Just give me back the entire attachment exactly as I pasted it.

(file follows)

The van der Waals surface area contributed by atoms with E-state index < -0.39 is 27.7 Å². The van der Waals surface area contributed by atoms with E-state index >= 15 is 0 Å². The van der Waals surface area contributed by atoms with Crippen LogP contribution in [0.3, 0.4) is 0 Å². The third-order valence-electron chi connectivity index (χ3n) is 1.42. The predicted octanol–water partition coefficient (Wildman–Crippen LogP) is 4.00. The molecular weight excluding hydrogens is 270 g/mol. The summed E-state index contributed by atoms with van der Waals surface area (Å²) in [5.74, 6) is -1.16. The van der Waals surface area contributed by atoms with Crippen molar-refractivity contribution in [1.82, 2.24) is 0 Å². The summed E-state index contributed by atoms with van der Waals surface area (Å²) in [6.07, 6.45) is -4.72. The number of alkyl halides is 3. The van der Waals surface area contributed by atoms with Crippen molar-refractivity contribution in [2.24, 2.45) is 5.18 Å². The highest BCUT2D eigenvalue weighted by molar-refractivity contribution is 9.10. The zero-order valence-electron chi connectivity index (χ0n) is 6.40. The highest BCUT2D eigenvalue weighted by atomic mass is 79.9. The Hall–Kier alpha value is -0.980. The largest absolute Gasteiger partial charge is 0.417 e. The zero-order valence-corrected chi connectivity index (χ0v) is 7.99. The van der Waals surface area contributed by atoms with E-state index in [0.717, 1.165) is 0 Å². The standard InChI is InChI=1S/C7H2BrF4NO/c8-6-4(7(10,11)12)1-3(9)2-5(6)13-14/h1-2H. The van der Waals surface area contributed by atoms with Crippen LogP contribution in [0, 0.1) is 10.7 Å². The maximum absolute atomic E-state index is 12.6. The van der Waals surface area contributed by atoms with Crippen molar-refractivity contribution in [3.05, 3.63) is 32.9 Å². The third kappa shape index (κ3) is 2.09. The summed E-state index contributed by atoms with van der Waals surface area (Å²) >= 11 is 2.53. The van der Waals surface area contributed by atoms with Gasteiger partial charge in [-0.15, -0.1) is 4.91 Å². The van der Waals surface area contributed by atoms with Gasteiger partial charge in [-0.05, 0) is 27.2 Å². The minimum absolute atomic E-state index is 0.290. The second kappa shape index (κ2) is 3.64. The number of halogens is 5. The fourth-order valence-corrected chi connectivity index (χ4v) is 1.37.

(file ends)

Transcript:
The van der Waals surface area contributed by atoms with E-state index < -0.39 is 27.7 Å². The van der Waals surface area contributed by atoms with E-state index >= 15 is 0 Å². The van der Waals surface area contributed by atoms with Crippen LogP contribution in [0.3, 0.4) is 0 Å². The third-order valence-electron chi connectivity index (χ3n) is 1.42. The predicted octanol–water partition coefficient (Wildman–Crippen LogP) is 4.00. The molecular weight excluding hydrogens is 270 g/mol. The summed E-state index contributed by atoms with van der Waals surface area (Å²) in [5.74, 6) is -1.16. The van der Waals surface area contributed by atoms with Crippen molar-refractivity contribution in [1.82, 2.24) is 0 Å². The summed E-state index contributed by atoms with van der Waals surface area (Å²) in [6.07, 6.45) is -4.72. The number of alkyl halides is 3. The van der Waals surface area contributed by atoms with Crippen molar-refractivity contribution in [2.24, 2.45) is 5.18 Å². The highest BCUT2D eigenvalue weighted by molar-refractivity contribution is 9.10. The zero-order valence-electron chi connectivity index (χ0n) is 6.40. The highest BCUT2D eigenvalue weighted by atomic mass is 79.9. The Hall–Kier alpha value is -0.980. The largest absolute Gasteiger partial charge is 0.417 e. The zero-order valence-corrected chi connectivity index (χ0v) is 7.99. The van der Waals surface area contributed by atoms with E-state index in [0.717, 1.165) is 0 Å². The standard InChI is InChI=1S/C7H2BrF4NO/c8-6-4(7(10,11)12)1-3(9)2-5(6)13-14/h1-2H. The van der Waals surface area contributed by atoms with Crippen LogP contribution in [0, 0.1) is 10.7 Å². The maximum absolute atomic E-state index is 12.6. The van der Waals surface area contributed by atoms with Crippen molar-refractivity contribution in [3.05, 3.63) is 32.9 Å². The third kappa shape index (κ3) is 2.09. The summed E-state index contributed by atoms with van der Waals surface area (Å²) >= 11 is 2.53. The van der Waals surface area contributed by atoms with Gasteiger partial charge in [-0.15, -0.1) is 4.91 Å². The van der Waals surface area contributed by atoms with Gasteiger partial charge in [-0.05, 0) is 27.2 Å². The minimum absolute atomic E-state index is 0.290. The second kappa shape index (κ2) is 3.64. The number of halogens is 5. The fourth-order valence-corrected chi connectivity index (χ4v) is 1.37.